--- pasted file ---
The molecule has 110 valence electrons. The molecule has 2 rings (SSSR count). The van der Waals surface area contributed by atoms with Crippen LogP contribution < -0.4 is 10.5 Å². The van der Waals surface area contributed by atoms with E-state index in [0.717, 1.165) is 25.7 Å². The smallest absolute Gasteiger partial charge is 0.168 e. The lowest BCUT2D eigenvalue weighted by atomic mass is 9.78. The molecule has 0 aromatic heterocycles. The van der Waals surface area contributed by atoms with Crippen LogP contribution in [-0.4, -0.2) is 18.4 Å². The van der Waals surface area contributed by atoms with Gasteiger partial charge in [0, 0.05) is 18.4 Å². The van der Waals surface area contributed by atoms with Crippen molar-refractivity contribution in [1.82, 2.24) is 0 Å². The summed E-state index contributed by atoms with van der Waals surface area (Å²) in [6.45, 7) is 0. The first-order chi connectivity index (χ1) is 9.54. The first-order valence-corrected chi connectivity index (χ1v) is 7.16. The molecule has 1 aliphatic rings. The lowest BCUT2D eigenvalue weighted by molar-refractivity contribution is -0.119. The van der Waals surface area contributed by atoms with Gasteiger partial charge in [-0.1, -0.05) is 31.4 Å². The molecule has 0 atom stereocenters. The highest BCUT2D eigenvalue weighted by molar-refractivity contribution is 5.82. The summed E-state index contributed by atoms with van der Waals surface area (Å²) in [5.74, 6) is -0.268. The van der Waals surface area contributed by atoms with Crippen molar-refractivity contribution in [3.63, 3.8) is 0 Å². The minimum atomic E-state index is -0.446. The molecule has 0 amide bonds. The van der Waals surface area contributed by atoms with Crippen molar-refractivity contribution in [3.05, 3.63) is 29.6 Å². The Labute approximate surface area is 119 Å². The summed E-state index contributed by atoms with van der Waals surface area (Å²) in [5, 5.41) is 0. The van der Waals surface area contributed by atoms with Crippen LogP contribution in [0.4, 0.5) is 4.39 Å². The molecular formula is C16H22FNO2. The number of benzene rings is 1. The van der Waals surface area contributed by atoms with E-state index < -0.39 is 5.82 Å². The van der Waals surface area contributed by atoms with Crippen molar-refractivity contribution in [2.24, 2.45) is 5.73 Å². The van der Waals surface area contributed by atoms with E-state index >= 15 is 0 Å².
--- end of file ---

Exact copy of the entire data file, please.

The molecule has 110 valence electrons. The molecule has 2 rings (SSSR count). The van der Waals surface area contributed by atoms with Crippen LogP contribution < -0.4 is 10.5 Å². The van der Waals surface area contributed by atoms with E-state index in [0.717, 1.165) is 25.7 Å². The smallest absolute Gasteiger partial charge is 0.168 e. The lowest BCUT2D eigenvalue weighted by atomic mass is 9.78. The molecule has 0 aromatic heterocycles. The van der Waals surface area contributed by atoms with Crippen LogP contribution in [-0.4, -0.2) is 18.4 Å². The van der Waals surface area contributed by atoms with Gasteiger partial charge in [0, 0.05) is 18.4 Å². The van der Waals surface area contributed by atoms with Crippen molar-refractivity contribution in [1.82, 2.24) is 0 Å². The summed E-state index contributed by atoms with van der Waals surface area (Å²) in [6.45, 7) is 0. The first-order chi connectivity index (χ1) is 9.54. The first-order valence-corrected chi connectivity index (χ1v) is 7.16. The molecule has 1 aliphatic rings. The lowest BCUT2D eigenvalue weighted by molar-refractivity contribution is -0.119. The van der Waals surface area contributed by atoms with Gasteiger partial charge in [-0.1, -0.05) is 31.4 Å². The molecule has 0 atom stereocenters. The highest BCUT2D eigenvalue weighted by molar-refractivity contribution is 5.82. The summed E-state index contributed by atoms with van der Waals surface area (Å²) in [5.74, 6) is -0.268. The van der Waals surface area contributed by atoms with Crippen molar-refractivity contribution in [3.63, 3.8) is 0 Å². The minimum atomic E-state index is -0.446. The molecule has 0 amide bonds. The van der Waals surface area contributed by atoms with Crippen molar-refractivity contribution in [3.05, 3.63) is 29.6 Å². The Labute approximate surface area is 119 Å². The summed E-state index contributed by atoms with van der Waals surface area (Å²) in [5, 5.41) is 0. The van der Waals surface area contributed by atoms with Crippen LogP contribution in [0.4, 0.5) is 4.39 Å². The molecular formula is C16H22FNO2. The number of benzene rings is 1. The van der Waals surface area contributed by atoms with E-state index < -0.39 is 5.82 Å². The van der Waals surface area contributed by atoms with Crippen molar-refractivity contribution in [2.24, 2.45) is 5.73 Å². The van der Waals surface area contributed by atoms with E-state index >= 15 is 0 Å².